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School report on zero carbon: not by 2016April 2010

Download the influential report from the teachernet website

The Zero Carbon Task Force has concluded that the challenges are too great to achieve the government's 2016 target for zero-carbon schools.

Too many technical, financial and social challenges stand in the way of the 2016 zero-carbon deadline for new schools, an influential report has concluded.

The final report of the Zero Carbon Task Force (ZCTF) cites the three to four year construction cycles for schools as being too long for all new schools to be zero-carbon in the time available. Some zero-carbon schools may be possible says the report, but these are only likely "in rural settings with access to renewables and in city centres where there are low carbon community energy schemes."

The 2016 target should be replaced by a series of step-changes towards zero carbon, says the report, beginning with a target of 10 kgCO2/m2 per annum for new schools from 2013 - a reduction of 80 percent on 2002 building standards.

The department for Children, Schools and Families established the Zero Carbon Task Force (ZCTF) to advise on how England can achieve the ambition for new school buildings to be zero carbon, and to develop a roadmap for implementation.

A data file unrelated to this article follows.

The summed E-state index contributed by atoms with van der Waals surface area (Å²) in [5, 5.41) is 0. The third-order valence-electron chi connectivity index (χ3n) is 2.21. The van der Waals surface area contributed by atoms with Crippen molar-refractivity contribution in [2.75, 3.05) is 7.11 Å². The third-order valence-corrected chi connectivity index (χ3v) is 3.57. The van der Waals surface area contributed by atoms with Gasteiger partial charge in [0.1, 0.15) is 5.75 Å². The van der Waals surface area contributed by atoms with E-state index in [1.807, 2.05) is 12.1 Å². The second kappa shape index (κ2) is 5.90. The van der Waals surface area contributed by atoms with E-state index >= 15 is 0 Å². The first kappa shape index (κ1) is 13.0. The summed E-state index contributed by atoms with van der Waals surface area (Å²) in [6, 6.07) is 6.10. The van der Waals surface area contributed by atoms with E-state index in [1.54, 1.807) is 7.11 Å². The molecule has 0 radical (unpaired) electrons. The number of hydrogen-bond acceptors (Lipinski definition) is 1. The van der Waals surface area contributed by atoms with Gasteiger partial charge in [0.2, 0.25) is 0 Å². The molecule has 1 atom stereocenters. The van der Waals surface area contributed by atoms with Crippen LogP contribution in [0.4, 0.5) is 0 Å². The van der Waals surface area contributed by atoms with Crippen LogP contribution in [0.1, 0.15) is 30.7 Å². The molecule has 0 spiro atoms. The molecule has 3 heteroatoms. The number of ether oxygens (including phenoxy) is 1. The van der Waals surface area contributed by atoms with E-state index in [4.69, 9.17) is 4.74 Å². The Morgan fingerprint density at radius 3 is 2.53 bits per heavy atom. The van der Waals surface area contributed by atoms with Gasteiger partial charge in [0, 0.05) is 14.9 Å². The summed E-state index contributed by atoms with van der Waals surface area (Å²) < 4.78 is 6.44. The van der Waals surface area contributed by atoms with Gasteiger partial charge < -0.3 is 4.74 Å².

Among the report's 30 recommendations the ZCTF calls for the governent's delivery vehicle for new schools, Partnerships for Schools, to develop the role of the client design adviser as well as perform the role of funding agency. This should extend throughout the design and construction processes and into the operation of buildings, says the report.

The report also calls for four pilot zero-carbon schools to be operational in each government region before 2016 to show how zero carbon can be achieved.

Processes should also be introduced to ensure that energy and carbon are a priority from the inception through to the operation of school projects. The energy and carbon performance of schools should be monitored and published.

The report calls for "radically reduced requirements" for the energy and carbon performance of ICT services. This places responsibility with the BECTA - the government agency tasked with promoting information and communications technology - to develop a methodology to measure the actual energy performance of ICT service providers.

The ZCTF authors warn that achieving zero carbon for new build is just one part of the picture: "If DCSF's aim is to significantly reduce carbon emissions across the school sector and make progress towards carbon targets, then action will be required that affects all schools, not just new build."  


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